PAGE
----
Monday, April 27, 2009

Getting to Mass, keeping up with prayers

As Catholics, we are bound to attend Mass on Sundays and holy days. This adds some excitement to the trip as we will have to get up early on a Sunday in a strange town, dress nicely, and make it to Mass on time.

Thank goodness for [see the my link list] which lists parishes throughout the country along with addresses, phone numbers and schedules. Being pretty conservative, we prefer not to suffer through happy-clappy liturgy and heretical, or even trite, homilies. So picking out a parish becomes an art as you read descriptions of parishes, looking for 'code words' that hint at the tenor of a parish. When I investigate the many possibilities in an area, I look for words like "Adoration", "Benediction", "Novenas", "Vespers", and the best word of all "Latin". I have found that pastors promoting these kinds of activities are the most seriously mindful of Catholic practices. I am not looking for "centering prayer" or "labyrinth" or "folk Mass" for instance.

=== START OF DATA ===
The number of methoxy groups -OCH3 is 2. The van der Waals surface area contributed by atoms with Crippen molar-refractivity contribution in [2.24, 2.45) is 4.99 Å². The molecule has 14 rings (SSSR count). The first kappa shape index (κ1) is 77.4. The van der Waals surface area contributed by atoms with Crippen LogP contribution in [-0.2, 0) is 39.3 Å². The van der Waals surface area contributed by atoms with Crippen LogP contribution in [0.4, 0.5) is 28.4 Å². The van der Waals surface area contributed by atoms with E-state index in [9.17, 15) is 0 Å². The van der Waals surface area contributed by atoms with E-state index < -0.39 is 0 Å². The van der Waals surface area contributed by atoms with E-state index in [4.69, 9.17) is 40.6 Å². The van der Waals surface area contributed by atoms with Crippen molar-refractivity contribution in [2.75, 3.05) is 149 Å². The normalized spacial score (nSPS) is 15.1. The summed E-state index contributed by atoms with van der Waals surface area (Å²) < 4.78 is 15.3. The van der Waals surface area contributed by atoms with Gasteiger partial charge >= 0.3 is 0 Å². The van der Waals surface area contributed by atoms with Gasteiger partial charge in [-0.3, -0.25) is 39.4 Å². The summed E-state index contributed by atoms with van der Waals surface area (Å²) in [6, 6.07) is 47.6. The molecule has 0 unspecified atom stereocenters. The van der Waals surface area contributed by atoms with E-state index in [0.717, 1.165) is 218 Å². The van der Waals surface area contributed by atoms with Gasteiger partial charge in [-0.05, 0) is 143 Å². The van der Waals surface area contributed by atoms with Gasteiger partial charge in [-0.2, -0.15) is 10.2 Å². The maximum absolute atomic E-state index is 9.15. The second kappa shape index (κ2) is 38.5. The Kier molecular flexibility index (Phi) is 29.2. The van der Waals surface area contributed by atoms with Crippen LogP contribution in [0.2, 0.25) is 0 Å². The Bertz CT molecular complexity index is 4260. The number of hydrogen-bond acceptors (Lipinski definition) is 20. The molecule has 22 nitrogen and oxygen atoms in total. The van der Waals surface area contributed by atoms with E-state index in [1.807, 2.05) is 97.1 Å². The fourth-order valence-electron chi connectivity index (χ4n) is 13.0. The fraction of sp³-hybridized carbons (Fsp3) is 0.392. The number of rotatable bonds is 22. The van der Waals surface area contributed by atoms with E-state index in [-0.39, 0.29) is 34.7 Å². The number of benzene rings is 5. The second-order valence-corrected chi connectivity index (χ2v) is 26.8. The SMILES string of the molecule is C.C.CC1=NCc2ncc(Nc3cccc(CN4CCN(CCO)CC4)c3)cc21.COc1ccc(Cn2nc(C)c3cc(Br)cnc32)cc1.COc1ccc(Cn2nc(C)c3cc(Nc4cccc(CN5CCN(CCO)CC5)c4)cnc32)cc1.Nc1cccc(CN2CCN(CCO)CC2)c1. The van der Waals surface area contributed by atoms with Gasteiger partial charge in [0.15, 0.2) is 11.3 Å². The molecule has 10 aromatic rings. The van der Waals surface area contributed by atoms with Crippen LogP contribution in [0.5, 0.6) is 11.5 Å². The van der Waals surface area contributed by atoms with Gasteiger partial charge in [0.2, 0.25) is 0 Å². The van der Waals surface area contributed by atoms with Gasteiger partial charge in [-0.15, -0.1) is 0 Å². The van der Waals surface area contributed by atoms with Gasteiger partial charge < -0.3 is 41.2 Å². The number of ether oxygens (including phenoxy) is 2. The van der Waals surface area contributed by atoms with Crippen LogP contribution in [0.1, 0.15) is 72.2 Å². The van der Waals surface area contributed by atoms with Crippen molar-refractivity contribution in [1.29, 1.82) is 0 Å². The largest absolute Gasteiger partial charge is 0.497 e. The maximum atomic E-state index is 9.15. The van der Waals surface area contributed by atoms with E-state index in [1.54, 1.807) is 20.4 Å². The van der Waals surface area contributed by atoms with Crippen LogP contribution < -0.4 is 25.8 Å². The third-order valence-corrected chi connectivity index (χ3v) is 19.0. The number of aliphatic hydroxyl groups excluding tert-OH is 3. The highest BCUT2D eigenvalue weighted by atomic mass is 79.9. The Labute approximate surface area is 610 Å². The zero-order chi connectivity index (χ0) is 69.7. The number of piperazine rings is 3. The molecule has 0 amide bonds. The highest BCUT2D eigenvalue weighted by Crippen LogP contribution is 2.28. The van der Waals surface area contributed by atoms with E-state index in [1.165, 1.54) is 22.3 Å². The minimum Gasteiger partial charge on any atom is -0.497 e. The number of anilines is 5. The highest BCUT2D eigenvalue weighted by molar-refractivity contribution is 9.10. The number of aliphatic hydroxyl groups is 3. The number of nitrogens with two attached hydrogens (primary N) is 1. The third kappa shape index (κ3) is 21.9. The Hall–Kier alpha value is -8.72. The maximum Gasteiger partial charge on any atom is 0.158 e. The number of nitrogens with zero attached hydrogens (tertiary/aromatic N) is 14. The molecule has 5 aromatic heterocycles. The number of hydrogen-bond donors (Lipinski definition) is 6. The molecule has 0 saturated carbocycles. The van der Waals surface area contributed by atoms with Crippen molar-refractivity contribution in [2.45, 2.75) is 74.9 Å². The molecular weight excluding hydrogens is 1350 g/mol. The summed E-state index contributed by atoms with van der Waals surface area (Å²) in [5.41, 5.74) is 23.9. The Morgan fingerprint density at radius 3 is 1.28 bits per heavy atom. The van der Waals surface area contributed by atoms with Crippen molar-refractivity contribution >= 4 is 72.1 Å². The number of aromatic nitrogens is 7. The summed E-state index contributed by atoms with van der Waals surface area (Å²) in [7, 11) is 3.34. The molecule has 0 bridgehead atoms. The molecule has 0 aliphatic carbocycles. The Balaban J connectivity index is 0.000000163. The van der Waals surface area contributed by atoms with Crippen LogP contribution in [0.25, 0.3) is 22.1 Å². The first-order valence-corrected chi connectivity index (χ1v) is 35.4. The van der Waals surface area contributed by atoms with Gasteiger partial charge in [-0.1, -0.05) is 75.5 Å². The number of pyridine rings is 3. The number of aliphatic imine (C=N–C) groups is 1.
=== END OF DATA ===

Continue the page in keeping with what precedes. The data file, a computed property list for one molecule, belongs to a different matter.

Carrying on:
Added to the wonderful opportunity of attending the Mystery of the Mass, is the way getting into a local parish flavors a community that speeding through a town does not provide. In my youth traveling with my mother, we had much more interesting adventures as we searched for and attended parishes. The experience of the locals and the towns is richer.

The daily need to pray is also a concern as we whip through hitching up the RV at day's end in a new park and making dinner, as well as dismantling and securing the RV for departure. Not only will I bring my rosary and a prayer book, but there are online resources to use. Friends use CDs to listen to on the road too, which is a great idea to keep the mind occupied.

1 comment:

  1. When I go on tour, I don't have a car, so I often get those happy-clappy churches. Last Sunday, we Catholics attended mass across the street at the hospital chapel. Surprisingly, they had GREAT young singers. Father seemed to adlib a bit on the text (but I'm no expert on where they can deviate), but when we went to receive communion, it was these little square sort of pieces of wheat pita bread. At first, I thought it looked liked Chex cereal. After church, Father was out of his vestments, in a colored shirt and natty sportcoat, no tab collar to be seen. Whee!